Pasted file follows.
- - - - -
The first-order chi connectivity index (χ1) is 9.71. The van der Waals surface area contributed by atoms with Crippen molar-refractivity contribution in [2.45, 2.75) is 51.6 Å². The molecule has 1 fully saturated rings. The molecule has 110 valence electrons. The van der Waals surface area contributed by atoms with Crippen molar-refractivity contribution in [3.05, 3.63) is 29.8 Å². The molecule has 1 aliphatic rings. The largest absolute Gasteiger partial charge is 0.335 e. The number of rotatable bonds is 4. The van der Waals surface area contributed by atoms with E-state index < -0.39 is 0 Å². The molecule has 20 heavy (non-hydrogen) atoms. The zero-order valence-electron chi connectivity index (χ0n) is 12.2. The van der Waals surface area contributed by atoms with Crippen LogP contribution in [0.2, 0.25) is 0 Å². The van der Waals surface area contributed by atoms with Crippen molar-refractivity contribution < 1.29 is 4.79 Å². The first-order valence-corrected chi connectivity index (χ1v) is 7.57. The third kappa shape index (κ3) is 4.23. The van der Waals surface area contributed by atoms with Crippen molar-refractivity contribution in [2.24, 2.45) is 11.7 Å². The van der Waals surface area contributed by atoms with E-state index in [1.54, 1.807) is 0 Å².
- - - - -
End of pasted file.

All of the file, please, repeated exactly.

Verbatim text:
The first-order chi connectivity index (χ1) is 9.71. The van der Waals surface area contributed by atoms with Crippen molar-refractivity contribution in [2.45, 2.75) is 51.6 Å². The molecule has 1 fully saturated rings. The molecule has 110 valence electrons. The van der Waals surface area contributed by atoms with Crippen molar-refractivity contribution in [3.05, 3.63) is 29.8 Å². The molecule has 1 aliphatic rings. The largest absolute Gasteiger partial charge is 0.335 e. The number of rotatable bonds is 4. The van der Waals surface area contributed by atoms with E-state index < -0.39 is 0 Å². The molecule has 20 heavy (non-hydrogen) atoms. The zero-order valence-electron chi connectivity index (χ0n) is 12.2. The van der Waals surface area contributed by atoms with Crippen LogP contribution in [0.2, 0.25) is 0 Å². The van der Waals surface area contributed by atoms with Crippen molar-refractivity contribution < 1.29 is 4.79 Å². The first-order valence-corrected chi connectivity index (χ1v) is 7.57. The third kappa shape index (κ3) is 4.23. The van der Waals surface area contributed by atoms with Crippen molar-refractivity contribution in [2.24, 2.45) is 11.7 Å². The van der Waals surface area contributed by atoms with E-state index in [1.54, 1.807) is 0 Å².